ArtsAutosBooksBusinessEducationEntertainmentFamilyFashionFoodGamesGenderHealthHolidaysHomeHubPagesPersonal FinancePetsPoliticsReligionSportsTechnologyTravel

Great hiking dog breeds

Updated on December 5, 2009

Don't forget about safety!

Finding the ideal dog to hit the trail


If you love the outdoors and are looking for a canine companion to accompany you on your hiking outings make sure you do your research well. Some dogs may just not keep up with your pace and end up taking too many breaks along the way. You want a dog that is athletic, resistant, high energy and with a good sense of adventure. The below tips may help you out in choosing the best hiking dog for you.

-Keep endurance in mind. You do not want a dog whose coat is too heavy causing summer hikes to turn out into unbearable events and you do not want a dog whose coat is too thin requiring to wear a winter coat. Usually medium coats are the ideal length for all weather conditions.

-Consider the capability of carrying weight. For instance, Dachshunds are known to be particularly prone to having back problems, so they would not be a good candidate. Consider a strong breed capable of being loaded but yet able of walking just fine. Rottweilers for instance, have been used for many years to pull carts and have a particularly strong conformation.

-Long hair dogs may have annoying consequences such as burrs getting stuck in the fur and ticks that are almost undetectable. Weimaraners for instance have a coat that does not attract burrs or thistles. Always check your pet for ticks after hiking. Some diseases such as Lyme disease can be prevented if the tick is taken off before 24 hours have passed.

-Look in general for breeds categorized as sporting dogs or working dogs. These are dogs that have been bred for years for certain specific purposes such as hunting, packing, pulling carts or sleds etc.

Some good hiking breeds:

Weimaraner: As mentioned above its coat does not attract burrs and thistles. This breed is agile, has an impressive speed and can keep up walking for great distances.

Rotteweilers: they are great for packing because they can easily carry extra weight and they can walk great lengths however, they may not be the fastest walkers and may take more than half of your tent! However, they are great sources of heat during cold wintry nights!

English Springer Spaniels: They have very high energy levels and just love to follow you even in the roughest terrains out there. They are agile and can keep up your pace with no effort.

German Shephards: They are alert, excellent walkers and great watchdogs. They will happily follow you anywhere but you must keep a watchful eye on their coat as it may attract burrs and thistles.

Huskies These are great hiking companions, however if it gets to hot, their Northern heritage will make them suffer. They ere great if you plan on hiking most of the times in winterly sceneries.

Labrador Retrievers. We all know this over popular breed and they are great outdoor dogs. Loyal, friendly and active, they will accompany you on the most challenging trails. Their coat is waterproof as well so they will enjoy swimming too.

There are many more breeds that may adjust to hiking just well. Some may just need a little practice and will get soon into the routine. Many times hikers search so much for the ideal hiking breed and then end up finding that a mutt adopted from their local shelter has turned out being the best hiking dog they have ever had.

Truth is, there is really no such thing as an ideal breed for hiking, rather there are different dogs with different body structures and different personalities. The best hiking dog may be just out there in your local shelter just waiting for an active owner as you to hit the trail.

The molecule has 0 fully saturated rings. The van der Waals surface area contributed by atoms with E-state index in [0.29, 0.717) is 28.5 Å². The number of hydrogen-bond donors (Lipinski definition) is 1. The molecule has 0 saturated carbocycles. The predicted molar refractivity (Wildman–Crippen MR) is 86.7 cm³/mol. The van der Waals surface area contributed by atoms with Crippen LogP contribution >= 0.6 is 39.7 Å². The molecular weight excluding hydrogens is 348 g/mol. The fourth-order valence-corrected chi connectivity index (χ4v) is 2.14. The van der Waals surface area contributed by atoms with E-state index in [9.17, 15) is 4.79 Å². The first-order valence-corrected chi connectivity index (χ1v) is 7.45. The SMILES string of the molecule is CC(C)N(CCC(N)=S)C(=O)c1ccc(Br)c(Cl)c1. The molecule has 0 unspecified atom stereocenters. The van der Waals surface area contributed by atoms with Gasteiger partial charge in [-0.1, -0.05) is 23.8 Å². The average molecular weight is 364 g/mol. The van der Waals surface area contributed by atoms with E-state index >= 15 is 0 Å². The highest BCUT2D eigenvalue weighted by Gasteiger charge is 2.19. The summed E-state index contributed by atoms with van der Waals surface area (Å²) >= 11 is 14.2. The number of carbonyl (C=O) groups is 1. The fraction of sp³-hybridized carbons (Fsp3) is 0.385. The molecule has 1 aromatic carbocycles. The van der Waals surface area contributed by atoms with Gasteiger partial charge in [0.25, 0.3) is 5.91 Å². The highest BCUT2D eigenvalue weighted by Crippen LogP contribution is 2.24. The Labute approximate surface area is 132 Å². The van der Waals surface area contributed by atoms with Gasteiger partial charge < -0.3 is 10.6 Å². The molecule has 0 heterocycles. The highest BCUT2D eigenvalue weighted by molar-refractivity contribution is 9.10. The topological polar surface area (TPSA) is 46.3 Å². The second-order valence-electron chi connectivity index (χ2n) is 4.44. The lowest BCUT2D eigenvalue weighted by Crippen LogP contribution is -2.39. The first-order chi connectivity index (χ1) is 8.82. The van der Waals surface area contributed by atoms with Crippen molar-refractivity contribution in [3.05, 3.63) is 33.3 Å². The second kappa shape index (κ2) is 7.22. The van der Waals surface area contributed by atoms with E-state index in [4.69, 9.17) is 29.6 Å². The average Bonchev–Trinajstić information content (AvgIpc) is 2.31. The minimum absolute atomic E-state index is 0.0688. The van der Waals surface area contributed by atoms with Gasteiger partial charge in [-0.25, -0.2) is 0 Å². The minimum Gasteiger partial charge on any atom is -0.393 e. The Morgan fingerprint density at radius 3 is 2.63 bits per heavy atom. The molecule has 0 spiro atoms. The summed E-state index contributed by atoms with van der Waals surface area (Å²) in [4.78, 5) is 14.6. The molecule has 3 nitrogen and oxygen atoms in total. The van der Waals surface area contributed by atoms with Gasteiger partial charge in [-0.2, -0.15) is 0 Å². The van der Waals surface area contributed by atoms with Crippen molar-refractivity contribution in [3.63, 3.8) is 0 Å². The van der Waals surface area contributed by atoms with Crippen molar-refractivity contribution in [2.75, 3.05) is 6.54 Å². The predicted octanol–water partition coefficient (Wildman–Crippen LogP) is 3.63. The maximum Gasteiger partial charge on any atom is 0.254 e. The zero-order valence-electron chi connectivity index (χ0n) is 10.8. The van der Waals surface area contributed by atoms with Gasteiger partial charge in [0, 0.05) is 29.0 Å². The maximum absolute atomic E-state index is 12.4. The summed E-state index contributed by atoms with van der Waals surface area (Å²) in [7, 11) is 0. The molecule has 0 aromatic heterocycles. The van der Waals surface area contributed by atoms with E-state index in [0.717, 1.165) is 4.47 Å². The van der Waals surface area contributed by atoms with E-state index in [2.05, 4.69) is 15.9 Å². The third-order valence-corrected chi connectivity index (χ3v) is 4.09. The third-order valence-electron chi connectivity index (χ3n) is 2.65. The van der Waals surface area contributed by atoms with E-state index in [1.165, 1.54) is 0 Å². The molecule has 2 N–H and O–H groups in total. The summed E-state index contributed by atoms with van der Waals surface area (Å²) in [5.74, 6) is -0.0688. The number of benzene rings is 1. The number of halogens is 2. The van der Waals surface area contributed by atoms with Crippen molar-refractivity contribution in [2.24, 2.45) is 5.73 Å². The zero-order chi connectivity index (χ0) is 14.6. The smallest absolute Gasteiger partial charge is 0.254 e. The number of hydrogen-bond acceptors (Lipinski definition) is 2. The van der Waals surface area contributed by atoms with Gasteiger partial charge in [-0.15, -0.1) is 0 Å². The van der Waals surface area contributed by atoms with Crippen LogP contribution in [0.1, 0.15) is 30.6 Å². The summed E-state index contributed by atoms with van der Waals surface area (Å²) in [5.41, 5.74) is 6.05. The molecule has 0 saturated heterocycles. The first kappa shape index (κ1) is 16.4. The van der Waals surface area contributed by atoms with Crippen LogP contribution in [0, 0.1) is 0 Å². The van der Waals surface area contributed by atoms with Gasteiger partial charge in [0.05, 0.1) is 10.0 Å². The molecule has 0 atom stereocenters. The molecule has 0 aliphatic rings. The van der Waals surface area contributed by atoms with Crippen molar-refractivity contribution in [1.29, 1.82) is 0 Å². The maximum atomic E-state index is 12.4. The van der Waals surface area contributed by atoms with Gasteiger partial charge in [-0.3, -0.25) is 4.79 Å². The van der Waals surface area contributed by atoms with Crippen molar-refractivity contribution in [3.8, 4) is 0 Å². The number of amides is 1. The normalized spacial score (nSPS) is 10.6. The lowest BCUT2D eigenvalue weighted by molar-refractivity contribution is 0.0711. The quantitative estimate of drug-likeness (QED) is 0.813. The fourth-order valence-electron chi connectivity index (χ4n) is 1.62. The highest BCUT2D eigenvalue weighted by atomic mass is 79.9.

This content is accurate and true to the best of the author’s knowledge and is not meant to substitute for formal and individualized advice from a qualified professional.


    0 of 8192 characters used
    Post Comment
    • alexadry profile imageAUTHOR

      Adrienne Farricelli 

      8 years ago

      Border collies are the ultimate hiking dog breeds for excellence!

    • Larry Fields profile image

      Larry Fields 

      8 years ago from Northern California

      Voted up. If you don't own a dog, no worries. Borrow a friend's Border Collie. On hikes, these dogs are more fun than a bucket full of doorknobs!

    • pooilum profile image


      9 years ago from Malaysia

      Good info about hiking dog breeds. Next time i can consider it for my next dog. Voted for you!

    • iguidenetwork profile image


      9 years ago from Austin, TX

      Very informative!

    • Suhail and my dog profile image

      Suhail Zubaid aka Clark Kent 

      9 years ago from Mississauga, ON

      Very informative hub. I have always hiked with dogs. I started training our Kuvasz boy when he was 6 months old (now he is almost 9 months). He is increasingly comfortable doing 10 kms and more, but perhaps due to weather conditions also. I don`t think he will be able to manage hiking in summer.

    • TheEpicJourney profile image


      9 years ago from Fairfield, Ohio

      Good info here! I'm just getting into hiking with Zoe, an Alaskan Malamute. She's got 4 major day hikes under her belt at a year old and she's doing great! She wears a pack with like 6-8 lbs of weight (water, snacks, extra collar) and has done superbly. She's only a year old so she's to young to carry any significant weight at the moment, though she will! :) I don't want to minimize the risk of overheating because it certainly is something I have to watch. I've hiked with her in hot, humid weather (live in ohio 90% humidity) she does great! I just wanted to throw my experience thus far into the hub working with the coat of a Northern breed. As long as she has ample water and some good shade to rest in periodically she keeps up quite well (and I have a very fast 6'2" stride). Having a stream or lake to dip into always helps too :)

      The main thing for hiking in heat with the breed is preparation and knowledge. Know the signs of heat stress, know the area your hiking, the weather, and the water supply/shade. Prepare accordingly making sure you bring enough water and keep it cool to compensate for a lack of shade/streams.

    • profile image


      9 years ago

      Norwegen Elkhound. The best at everything. Unbeatable companion. Train from the minute you get your dog home.

    • profile image

      Sheila and her dogZ 

      9 years ago

      I have several dogs and all of them like to hike, believe it or not, I have a little chiweenie who climbs mountains and walks trails with me..without being carried. She is 75% dachshund and 25% chihuahua and full of energy! At 7 1/2 lbs. you'd think she would get tired...but not at all. We also have a long hair mini dachshund who hikes with us and a small poodle mix...2 aussies and a beagle.

    • alexadry profile imageAUTHOR

      Adrienne Farricelli 

      10 years ago

      Well, knowing what it is mixed with will help.. but labs are generally hyper and should make great hiking.. companions. Did you know you can now figure out what breeds exactly compose mixed breed dogs, here is a link that may interest you:

    • profile image

      Dog luver123 

      10 years ago